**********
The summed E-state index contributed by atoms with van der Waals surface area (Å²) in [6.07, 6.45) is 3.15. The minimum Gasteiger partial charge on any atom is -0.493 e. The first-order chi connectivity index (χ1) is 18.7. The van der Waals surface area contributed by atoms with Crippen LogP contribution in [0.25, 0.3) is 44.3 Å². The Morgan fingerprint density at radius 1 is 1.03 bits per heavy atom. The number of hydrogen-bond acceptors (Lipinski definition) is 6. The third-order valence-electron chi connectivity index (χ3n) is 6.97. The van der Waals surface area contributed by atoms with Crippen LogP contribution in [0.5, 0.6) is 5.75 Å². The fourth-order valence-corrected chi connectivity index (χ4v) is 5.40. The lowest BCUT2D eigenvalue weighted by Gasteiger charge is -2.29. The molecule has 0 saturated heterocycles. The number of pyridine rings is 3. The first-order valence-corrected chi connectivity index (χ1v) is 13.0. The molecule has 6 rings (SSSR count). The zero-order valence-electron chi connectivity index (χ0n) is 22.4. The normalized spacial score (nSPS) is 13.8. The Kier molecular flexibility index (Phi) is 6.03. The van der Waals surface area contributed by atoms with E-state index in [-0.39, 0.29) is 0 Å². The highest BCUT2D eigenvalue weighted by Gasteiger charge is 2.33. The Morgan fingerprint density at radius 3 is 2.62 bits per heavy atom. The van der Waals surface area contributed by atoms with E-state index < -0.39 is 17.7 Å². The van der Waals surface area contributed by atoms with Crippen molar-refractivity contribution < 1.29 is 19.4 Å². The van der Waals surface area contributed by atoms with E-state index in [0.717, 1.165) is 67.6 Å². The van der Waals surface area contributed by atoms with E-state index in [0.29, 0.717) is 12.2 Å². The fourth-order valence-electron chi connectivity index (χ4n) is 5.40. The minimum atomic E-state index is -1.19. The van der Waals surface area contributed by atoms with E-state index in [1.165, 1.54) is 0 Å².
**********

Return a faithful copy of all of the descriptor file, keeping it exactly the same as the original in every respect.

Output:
The summed E-state index contributed by atoms with van der Waals surface area (Å²) in [6.07, 6.45) is 3.15. The minimum Gasteiger partial charge on any atom is -0.493 e. The first-order chi connectivity index (χ1) is 18.7. The van der Waals surface area contributed by atoms with Crippen LogP contribution in [0.25, 0.3) is 44.3 Å². The Morgan fingerprint density at radius 1 is 1.03 bits per heavy atom. The number of hydrogen-bond acceptors (Lipinski definition) is 6. The third-order valence-electron chi connectivity index (χ3n) is 6.97. The van der Waals surface area contributed by atoms with Crippen LogP contribution in [0.5, 0.6) is 5.75 Å². The fourth-order valence-corrected chi connectivity index (χ4v) is 5.40. The lowest BCUT2D eigenvalue weighted by Gasteiger charge is -2.29. The molecule has 0 saturated heterocycles. The number of pyridine rings is 3. The first-order valence-corrected chi connectivity index (χ1v) is 13.0. The molecule has 6 rings (SSSR count). The zero-order valence-electron chi connectivity index (χ0n) is 22.4. The normalized spacial score (nSPS) is 13.8. The Kier molecular flexibility index (Phi) is 6.03. The van der Waals surface area contributed by atoms with E-state index in [-0.39, 0.29) is 0 Å². The highest BCUT2D eigenvalue weighted by Gasteiger charge is 2.33. The Morgan fingerprint density at radius 3 is 2.62 bits per heavy atom. The van der Waals surface area contributed by atoms with E-state index < -0.39 is 17.7 Å². The van der Waals surface area contributed by atoms with Crippen molar-refractivity contribution < 1.29 is 19.4 Å². The van der Waals surface area contributed by atoms with E-state index in [0.717, 1.165) is 67.6 Å². The van der Waals surface area contributed by atoms with E-state index in [0.29, 0.717) is 12.2 Å². The fourth-order valence-electron chi connectivity index (χ4n) is 5.40. The minimum atomic E-state index is -1.19. The van der Waals surface area contributed by atoms with E-state index in [1.165, 1.54) is 0 Å².